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Title: Using geometric algebra to understand pattern rotations in multiple mirror optical systems

Abstract

Geometric Algebra (GA) is a new formulation of Clifford Algebra that includes vector analysis without notation changes. Most applications of Ga have been in theoretical physics, but GA is also a very good analysis tool for engineering. As an example, the authors use GA to study pattern rotation in optical systems with multiple mirror reflections. The common ways to analyze pattern rotations are to use rotation matrices or optical ray trace codes, but these are often inconvenient. The authors use GA to develop a simple expression for pattern rotation that is useful for designing or tolerancing pattern rotations in a multiple mirror optical system by inspection. Pattern rotation is used in many optical engineering systems, but it is not normally covered in optical system engineering texts. Pattern rotation is important in optical systems such as: (1) the 192 beam National ignition Facility (NIF), which uses square laser beams in close packed arrays to cut costs; (2) visual optical systems, which use pattern rotation to present the image to the observer in the appropriate orientation, and (3) the UR90 unstable ring resonator, which uses pattern rotation to fill a rectangular laser gain region and provide a filled-in laser output beam.

Authors:
;
Publication Date:
Research Org.:
Los Alamos National Lab. (LANL), Los Alamos, NM (United States)
Sponsoring Org.:
USDOE Assistant Secretary for Human Resources and Administration, Washington, DC (United States)
OSTI Identifier:
468622
Report Number(s):
LA-UR-97-721
ON: DE97005051; TRN: 97:010303
DOE Contract Number:  
AC02-94CE50390
Resource Type:
Technical Report
Resource Relation:
Other Information: PBD: [1997]
Country of Publication:
United States
Language:
English
Subject:
70 PLASMA PHYSICS AND FUSION; 99 MATHEMATICS, COMPUTERS, INFORMATION SCIENCE, MANAGEMENT, LAW, MISCELLANEOUS; OPTICAL SYSTEMS; ICF DEVICES; ALGEBRA; LASERS; BEAM OPTICS; VECTORS; MIRRORS

Citation Formats

Hanlon, J, and Ziock, H. Using geometric algebra to understand pattern rotations in multiple mirror optical systems. United States: N. p., 1997. Web. doi:10.2172/468622.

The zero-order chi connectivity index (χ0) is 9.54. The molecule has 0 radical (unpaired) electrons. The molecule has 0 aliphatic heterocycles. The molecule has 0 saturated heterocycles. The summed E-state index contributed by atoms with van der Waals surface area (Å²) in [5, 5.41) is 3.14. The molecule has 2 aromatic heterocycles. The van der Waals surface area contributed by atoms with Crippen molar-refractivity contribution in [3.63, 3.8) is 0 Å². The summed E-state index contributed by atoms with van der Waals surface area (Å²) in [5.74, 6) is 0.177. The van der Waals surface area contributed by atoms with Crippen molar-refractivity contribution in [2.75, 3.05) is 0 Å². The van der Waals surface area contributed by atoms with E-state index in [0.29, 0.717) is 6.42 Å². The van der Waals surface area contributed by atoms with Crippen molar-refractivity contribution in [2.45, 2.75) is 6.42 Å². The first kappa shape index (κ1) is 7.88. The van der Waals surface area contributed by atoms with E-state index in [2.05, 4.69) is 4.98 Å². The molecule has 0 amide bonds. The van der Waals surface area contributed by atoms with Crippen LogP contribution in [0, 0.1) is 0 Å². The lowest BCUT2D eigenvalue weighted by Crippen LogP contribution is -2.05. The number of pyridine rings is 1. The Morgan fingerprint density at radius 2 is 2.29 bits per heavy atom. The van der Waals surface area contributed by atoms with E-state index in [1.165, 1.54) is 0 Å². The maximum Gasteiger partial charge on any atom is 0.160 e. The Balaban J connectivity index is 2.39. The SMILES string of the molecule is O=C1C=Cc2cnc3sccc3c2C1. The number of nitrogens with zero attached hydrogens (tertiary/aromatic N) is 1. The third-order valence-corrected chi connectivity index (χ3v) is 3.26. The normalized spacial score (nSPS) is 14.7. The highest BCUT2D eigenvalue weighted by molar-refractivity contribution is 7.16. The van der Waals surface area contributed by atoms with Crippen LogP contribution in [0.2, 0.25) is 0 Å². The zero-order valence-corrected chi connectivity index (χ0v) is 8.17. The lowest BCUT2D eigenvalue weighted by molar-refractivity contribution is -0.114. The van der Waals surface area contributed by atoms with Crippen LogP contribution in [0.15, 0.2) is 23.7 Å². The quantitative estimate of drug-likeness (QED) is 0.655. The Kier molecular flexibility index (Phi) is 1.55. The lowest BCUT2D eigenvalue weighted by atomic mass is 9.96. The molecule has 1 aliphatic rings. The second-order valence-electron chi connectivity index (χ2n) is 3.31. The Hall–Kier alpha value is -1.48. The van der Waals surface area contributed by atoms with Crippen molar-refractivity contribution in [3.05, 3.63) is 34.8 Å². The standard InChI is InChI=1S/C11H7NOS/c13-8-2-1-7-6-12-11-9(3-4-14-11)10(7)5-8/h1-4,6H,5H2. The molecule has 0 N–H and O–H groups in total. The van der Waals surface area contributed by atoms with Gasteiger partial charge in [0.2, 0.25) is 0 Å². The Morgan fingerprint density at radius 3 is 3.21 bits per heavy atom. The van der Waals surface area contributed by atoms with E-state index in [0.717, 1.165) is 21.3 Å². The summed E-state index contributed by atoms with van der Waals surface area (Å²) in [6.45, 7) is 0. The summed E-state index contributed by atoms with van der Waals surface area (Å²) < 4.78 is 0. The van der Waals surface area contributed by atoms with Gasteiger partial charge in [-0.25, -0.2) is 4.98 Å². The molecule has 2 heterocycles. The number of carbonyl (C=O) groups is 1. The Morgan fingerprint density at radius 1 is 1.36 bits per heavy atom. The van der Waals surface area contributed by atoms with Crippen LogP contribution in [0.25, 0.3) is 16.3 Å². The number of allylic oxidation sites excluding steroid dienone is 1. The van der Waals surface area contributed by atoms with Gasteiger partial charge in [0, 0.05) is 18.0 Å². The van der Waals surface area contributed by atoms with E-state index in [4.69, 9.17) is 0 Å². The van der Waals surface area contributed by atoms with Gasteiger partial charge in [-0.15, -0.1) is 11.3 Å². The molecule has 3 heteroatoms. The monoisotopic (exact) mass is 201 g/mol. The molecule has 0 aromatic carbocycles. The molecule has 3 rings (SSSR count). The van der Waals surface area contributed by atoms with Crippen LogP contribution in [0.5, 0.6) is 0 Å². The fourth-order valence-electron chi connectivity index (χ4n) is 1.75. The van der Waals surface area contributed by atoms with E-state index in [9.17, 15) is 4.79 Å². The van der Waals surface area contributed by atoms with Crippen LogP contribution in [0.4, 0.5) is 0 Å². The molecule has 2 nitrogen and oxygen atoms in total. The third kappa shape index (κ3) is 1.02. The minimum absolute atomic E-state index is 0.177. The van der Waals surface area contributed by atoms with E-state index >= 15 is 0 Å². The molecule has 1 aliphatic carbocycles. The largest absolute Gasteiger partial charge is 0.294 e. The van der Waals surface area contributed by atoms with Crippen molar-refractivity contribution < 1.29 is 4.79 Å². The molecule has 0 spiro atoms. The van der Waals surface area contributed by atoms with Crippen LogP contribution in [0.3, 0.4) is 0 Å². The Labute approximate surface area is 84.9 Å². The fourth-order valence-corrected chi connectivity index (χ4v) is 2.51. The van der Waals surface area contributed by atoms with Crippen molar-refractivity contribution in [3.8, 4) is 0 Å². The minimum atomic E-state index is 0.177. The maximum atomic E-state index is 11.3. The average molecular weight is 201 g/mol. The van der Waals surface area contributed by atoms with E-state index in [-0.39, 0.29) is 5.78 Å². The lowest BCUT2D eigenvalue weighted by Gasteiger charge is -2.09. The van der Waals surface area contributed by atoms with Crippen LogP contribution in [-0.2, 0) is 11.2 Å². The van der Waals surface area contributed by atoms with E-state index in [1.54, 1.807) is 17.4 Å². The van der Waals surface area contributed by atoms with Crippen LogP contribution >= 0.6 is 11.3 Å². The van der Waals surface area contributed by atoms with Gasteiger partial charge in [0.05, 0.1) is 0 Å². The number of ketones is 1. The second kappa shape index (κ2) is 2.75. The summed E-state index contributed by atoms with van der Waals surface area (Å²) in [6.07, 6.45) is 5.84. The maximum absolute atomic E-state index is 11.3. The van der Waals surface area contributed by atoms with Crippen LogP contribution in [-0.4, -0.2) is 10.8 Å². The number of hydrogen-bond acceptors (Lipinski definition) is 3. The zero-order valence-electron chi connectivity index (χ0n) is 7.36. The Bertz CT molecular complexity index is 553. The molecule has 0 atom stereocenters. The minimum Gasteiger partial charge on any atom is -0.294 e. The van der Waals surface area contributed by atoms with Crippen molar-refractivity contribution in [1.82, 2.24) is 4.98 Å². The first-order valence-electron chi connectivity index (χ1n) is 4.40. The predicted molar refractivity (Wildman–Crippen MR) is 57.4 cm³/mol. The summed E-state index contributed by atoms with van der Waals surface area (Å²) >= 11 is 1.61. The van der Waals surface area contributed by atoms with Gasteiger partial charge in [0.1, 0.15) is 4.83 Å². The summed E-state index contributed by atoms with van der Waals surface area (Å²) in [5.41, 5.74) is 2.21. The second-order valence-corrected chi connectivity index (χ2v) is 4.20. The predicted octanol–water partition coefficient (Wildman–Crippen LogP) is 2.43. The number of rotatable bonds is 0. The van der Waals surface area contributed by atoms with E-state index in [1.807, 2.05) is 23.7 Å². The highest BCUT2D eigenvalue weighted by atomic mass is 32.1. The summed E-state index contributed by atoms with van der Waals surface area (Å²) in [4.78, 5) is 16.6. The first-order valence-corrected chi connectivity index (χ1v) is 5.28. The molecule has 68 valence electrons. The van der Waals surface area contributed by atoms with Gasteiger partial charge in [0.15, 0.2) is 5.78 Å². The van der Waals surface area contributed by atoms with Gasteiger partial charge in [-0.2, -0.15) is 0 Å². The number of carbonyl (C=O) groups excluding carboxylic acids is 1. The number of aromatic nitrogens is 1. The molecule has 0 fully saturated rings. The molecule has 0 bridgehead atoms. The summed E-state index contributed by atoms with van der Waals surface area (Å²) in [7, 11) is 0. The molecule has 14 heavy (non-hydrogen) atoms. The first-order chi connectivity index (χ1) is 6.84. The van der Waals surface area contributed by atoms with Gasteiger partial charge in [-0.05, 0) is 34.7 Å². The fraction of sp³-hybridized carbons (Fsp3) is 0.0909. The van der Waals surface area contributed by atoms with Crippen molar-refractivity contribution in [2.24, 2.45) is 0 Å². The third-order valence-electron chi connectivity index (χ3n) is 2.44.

Hanlon, J, & Ziock, H. Using geometric algebra to understand pattern rotations in multiple mirror optical systems. United States. https://doi.org/10.2172/468622
Hanlon, J, and Ziock, H. 1997. "Using geometric algebra to understand pattern rotations in multiple mirror optical systems". United States. https://doi.org/10.2172/468622. https://www.osti.gov/servlets/purl/468622.
@article{osti_468622,
title = {Using geometric algebra to understand pattern rotations in multiple mirror optical systems},
author = {Hanlon, J and Ziock, H},
abstractNote = {Geometric Algebra (GA) is a new formulation of Clifford Algebra that includes vector analysis without notation changes. Most applications of Ga have been in theoretical physics, but GA is also a very good analysis tool for engineering. As an example, the authors use GA to study pattern rotation in optical systems with multiple mirror reflections. The common ways to analyze pattern rotations are to use rotation matrices or optical ray trace codes, but these are often inconvenient. The authors use GA to develop a simple expression for pattern rotation that is useful for designing or tolerancing pattern rotations in a multiple mirror optical system by inspection. Pattern rotation is used in many optical engineering systems, but it is not normally covered in optical system engineering texts. Pattern rotation is important in optical systems such as: (1) the 192 beam National ignition Facility (NIF), which uses square laser beams in close packed arrays to cut costs; (2) visual optical systems, which use pattern rotation to present the image to the observer in the appropriate orientation, and (3) the UR90 unstable ring resonator, which uses pattern rotation to fill a rectangular laser gain region and provide a filled-in laser output beam.},
doi = {10.2172/468622},
url = {https://www.osti.gov/biblio/468622}, journal = {},
number = ,
volume = ,
place = {United States},
year = {1997},
month = {5}
}